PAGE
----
The girl vanished, and went to the drivers of the gang of prisoners, wished them a merry and pleasant evening, and then hastened back to Bent-Anat, who anxiously stroked her abundant hair, and asked her why she was so pale.
“Lie down,” said the princess kindly, “you are feverish. Only look, Nefert, I can see the blood coursing through the blue veins in her forehead.”
Meanwhile the drivers drank, praised the royal wine, and the lucky day on which they drank it; and when Uarda’s father suggested that the prisoners too should have a mouthful one of his fellow soldiers cried: “Aye, let the poor beasts be jolly too for once.”
The red-beard filled a large beaker, and offered it first to a forger and his fettered companion, then he approached Pentaur, and whispered:
“Do not drink any-keep awake!”
As he was going to warn the physician too, one of his companions came between them, and offering his tankard to Nebsecht said:
“Here mumbler, drink; see him pull! His stuttering mouth is spry enough for drinking!”
The hours passed gaily with the drinkers, then they grew more and more sleepy.
Ere the moon was high in the heavens, while they were all sleeping, with the exception of Kaschta and Pentaur, the soldier rose softly. He listened to the breathing of his companions, then he approached the poet, unfastened the ring which fettered his ankle to that of Nebsecht, and endeavored to wake the physician, but in vain.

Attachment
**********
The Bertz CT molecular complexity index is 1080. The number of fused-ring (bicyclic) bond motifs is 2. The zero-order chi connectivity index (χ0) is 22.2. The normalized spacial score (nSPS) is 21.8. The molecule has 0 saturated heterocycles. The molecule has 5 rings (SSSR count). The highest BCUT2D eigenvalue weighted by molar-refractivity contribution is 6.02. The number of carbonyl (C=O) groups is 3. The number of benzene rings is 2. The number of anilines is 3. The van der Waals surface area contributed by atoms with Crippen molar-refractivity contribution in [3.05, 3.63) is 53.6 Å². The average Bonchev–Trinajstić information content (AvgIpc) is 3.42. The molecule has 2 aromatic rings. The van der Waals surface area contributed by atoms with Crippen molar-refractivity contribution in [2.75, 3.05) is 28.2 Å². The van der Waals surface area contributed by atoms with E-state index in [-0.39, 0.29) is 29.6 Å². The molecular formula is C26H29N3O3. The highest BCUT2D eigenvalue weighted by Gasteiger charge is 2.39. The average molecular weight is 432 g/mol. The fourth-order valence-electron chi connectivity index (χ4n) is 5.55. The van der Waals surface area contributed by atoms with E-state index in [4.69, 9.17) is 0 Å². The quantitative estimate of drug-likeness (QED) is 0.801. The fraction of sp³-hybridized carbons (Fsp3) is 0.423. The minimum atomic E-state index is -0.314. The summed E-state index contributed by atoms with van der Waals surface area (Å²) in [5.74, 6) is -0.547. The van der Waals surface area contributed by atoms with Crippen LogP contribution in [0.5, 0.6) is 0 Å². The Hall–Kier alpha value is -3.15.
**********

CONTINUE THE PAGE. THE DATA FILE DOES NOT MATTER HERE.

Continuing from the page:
“Follow me!” cried he to the poet; he took Nebsecht on his shoulders, and went towards the spot near the stream which Uarda had indicated. Three times he called his daughter’s name, the young Amalekite appeared, and the soldier said decidedly: “Follow this man, I will take care of Nebsecht.”
“I will not leave him,” said Pentaur. “Perhaps water will wake him.” They plunged him in the brook, which half woke him, and by the help of his companions, who now pushed and now dragged him, he staggered and stumbled up the rugged mountain path, and before midnight they reached their destination, the hut of the Amalekite.
The old hunter was asleep, but his son aroused him, and told him what Uarda had ordered and promised.
But no promises were needed to incite the worthy mountaineer to hospitality. He received the poet with genuine friendliness, laid the sleeping leech on a mat, prepared a couch for Pentaur of leaves and skins, called his daughter to wash his feet, and offered him his own holiday garment in the place of the rags that covered his body.
Pentaur stretched himself out on the humble couch, which to him seemed softer than the silken bed of a queen, but on which nevertheless he could not sleep, for the thoughts and fancies that filled his heart were too overpowering and bewildering.